Test material comes from the lecture and the book. If most of the material in lecture is unrelated to the book, and the test covers mostly book material, then the test is unfair. If, however, you tell students that only book material will be covered on the exams, then you may have an empty classroom. You should talk about the book in lecture and include it on the test with some consideration of the amount of emphasis laced on the readings.

    Another problem is that some material is more easily tested than other material. This is true of multiple choice and essays. We must find ways to test both easy and hard material.

    Finally, footnotes aren't good or fair testing sources.

    Writing Multiple Choice Questions

    Because this will probably be the most often used format (given class sizes and concerns for objectivity), we will spend some time discussing how to create a good multiple choice question. This is not a trivial thing to do.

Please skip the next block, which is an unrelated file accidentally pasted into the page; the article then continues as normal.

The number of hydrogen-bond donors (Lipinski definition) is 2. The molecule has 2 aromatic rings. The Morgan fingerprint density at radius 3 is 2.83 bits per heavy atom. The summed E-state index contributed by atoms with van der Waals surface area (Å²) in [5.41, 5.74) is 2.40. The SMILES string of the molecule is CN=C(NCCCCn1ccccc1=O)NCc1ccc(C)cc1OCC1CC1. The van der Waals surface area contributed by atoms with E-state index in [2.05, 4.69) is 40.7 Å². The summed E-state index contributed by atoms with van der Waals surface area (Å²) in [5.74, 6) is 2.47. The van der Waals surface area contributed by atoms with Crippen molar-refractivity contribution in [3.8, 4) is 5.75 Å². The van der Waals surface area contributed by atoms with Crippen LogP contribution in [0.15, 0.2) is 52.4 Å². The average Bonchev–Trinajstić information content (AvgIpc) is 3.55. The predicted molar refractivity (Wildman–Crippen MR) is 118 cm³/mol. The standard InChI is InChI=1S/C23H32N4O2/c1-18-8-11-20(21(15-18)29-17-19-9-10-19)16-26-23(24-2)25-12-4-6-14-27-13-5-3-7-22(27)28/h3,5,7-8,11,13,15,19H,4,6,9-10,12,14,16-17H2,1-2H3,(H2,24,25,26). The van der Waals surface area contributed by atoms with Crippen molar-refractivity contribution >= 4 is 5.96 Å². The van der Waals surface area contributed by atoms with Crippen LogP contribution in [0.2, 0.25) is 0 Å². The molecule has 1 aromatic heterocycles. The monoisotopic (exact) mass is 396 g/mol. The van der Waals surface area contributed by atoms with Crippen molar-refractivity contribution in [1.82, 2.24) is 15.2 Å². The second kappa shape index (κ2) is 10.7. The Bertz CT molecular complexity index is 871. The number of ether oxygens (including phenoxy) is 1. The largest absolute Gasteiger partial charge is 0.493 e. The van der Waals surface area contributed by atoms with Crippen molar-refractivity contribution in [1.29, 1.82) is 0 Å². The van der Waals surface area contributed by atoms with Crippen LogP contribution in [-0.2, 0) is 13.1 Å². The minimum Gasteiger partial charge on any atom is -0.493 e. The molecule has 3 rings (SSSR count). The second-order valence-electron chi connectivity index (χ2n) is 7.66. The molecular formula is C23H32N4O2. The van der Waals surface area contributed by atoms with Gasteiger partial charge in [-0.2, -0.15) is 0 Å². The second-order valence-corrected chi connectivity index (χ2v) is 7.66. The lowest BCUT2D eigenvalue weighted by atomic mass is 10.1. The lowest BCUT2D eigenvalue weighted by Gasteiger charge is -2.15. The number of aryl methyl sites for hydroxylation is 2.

• Vary the difficulty of items to differentiate between students.
  • How many choices should be used for each question? Three choices appear to be too easy -- can get 33% right just by guessing. It's hard to come up with five good alternatives, so four choices is usually a good compromise.
  • Types of questions include factual (simple memory test), conceptual and application. Try to include some of each to differentiate students.
  • There are various categories that possible answers fall into:

    1. memory items; simply measures a student's ability to regurgitate
    2. applied knowledge; measures ability to applying learning to a situation not covered in class.